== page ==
This volume contains a tremendous breadth of scientific research related to physiological regulation, from chronobiology to addiction. The authors approach the target concept, allostasis, from a wide range of perspectives. To the original conception of allostasis as “achieving stability through change”(Sterling and Eyer, 1988) have been added McEwen's conception of allostasis as the “process that maintains homeostasis,” the idea of an allostatic state, and the concepts of allostatic load and allostatic overload. Although there is generally broad agreement among the authors concerning the words used to define allostasis, allostatic state, and allostatic load, there are subtle, and some not so subtle, differences in conception of these concepts. For some, allostasis is inherently linked to pathology. In contrast, Sterling emphasizes the adaptive nature of allostatic processes. Some authors are primarily concerned with allostatic regulation in broad terms, whereas others are focused on the related concepts of allostatic state and allostatic load and their contributions to pathology and disease. Feed-forward systems, the induction of neuropeptides by steroids, extensive neural involvement with peripheral physiology, and the interactions between behavior and physiology also figure prominently. Some of the chapters are broadly physiological, where as others are targeted toward understanding human disease and pathology. The differing perspectives and research foci of the authors present what can be, at times, a confusing, but fascinating, mosaic on allostatic regulation of physiology.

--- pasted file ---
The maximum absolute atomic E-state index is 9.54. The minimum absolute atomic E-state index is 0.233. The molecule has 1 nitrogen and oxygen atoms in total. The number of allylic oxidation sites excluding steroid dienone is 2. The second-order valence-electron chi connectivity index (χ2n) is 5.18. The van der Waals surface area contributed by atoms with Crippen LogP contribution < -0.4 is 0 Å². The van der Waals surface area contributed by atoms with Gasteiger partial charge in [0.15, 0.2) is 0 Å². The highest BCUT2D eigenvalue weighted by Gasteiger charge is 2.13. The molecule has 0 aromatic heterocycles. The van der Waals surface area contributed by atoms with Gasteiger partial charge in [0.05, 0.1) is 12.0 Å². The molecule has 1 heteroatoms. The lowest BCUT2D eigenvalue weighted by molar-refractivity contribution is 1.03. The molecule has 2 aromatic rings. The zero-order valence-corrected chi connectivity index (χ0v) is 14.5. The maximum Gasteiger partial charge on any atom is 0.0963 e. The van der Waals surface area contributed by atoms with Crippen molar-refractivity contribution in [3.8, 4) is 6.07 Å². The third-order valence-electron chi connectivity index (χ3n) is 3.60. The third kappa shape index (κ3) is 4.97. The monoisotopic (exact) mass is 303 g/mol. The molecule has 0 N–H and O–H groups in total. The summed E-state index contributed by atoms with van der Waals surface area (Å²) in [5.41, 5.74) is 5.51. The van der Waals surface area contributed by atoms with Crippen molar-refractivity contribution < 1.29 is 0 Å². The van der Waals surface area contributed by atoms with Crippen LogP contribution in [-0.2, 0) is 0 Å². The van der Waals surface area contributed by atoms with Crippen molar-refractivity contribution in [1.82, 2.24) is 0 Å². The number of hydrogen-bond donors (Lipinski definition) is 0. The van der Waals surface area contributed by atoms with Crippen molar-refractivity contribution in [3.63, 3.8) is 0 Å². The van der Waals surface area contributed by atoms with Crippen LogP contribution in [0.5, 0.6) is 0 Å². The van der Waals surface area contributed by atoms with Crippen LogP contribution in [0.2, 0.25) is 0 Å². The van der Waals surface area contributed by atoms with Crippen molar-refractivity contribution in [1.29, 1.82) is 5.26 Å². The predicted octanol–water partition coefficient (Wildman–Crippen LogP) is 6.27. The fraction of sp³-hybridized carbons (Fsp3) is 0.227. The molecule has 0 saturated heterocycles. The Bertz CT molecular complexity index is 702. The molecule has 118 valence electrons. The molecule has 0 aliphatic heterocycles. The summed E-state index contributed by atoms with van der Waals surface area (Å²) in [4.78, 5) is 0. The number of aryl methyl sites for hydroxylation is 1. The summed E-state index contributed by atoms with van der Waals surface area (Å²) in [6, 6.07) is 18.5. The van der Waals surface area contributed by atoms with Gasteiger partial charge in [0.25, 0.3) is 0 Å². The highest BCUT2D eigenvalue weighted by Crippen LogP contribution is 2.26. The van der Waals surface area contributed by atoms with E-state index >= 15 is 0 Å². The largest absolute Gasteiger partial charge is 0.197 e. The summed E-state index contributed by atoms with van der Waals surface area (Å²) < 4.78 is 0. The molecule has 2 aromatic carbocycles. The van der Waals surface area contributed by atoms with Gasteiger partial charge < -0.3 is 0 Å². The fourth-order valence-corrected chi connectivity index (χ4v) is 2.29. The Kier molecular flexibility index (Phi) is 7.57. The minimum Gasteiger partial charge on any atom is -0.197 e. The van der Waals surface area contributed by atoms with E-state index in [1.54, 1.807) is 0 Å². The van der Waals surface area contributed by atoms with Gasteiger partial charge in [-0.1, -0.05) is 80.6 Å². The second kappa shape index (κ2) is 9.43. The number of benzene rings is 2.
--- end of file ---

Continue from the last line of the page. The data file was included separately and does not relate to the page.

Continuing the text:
The focus of the research of many of the authors in this volume is understanding the pathogenesis of the diseases of modern humans living in developed nations, especially adult-onset diseases. Their focus is on pathology and dysregulation of physiology, and they advance knowledge concerning the physiology of a large, long-lived adult organism that reproduces infrequently and rarely faces difficult life-or-death circumstances. The model organism of their research endeavors is not in danger of being eaten and faces trivial challenges in foraging for food, but does live and compete under circumstances far removed from its evolutionary history.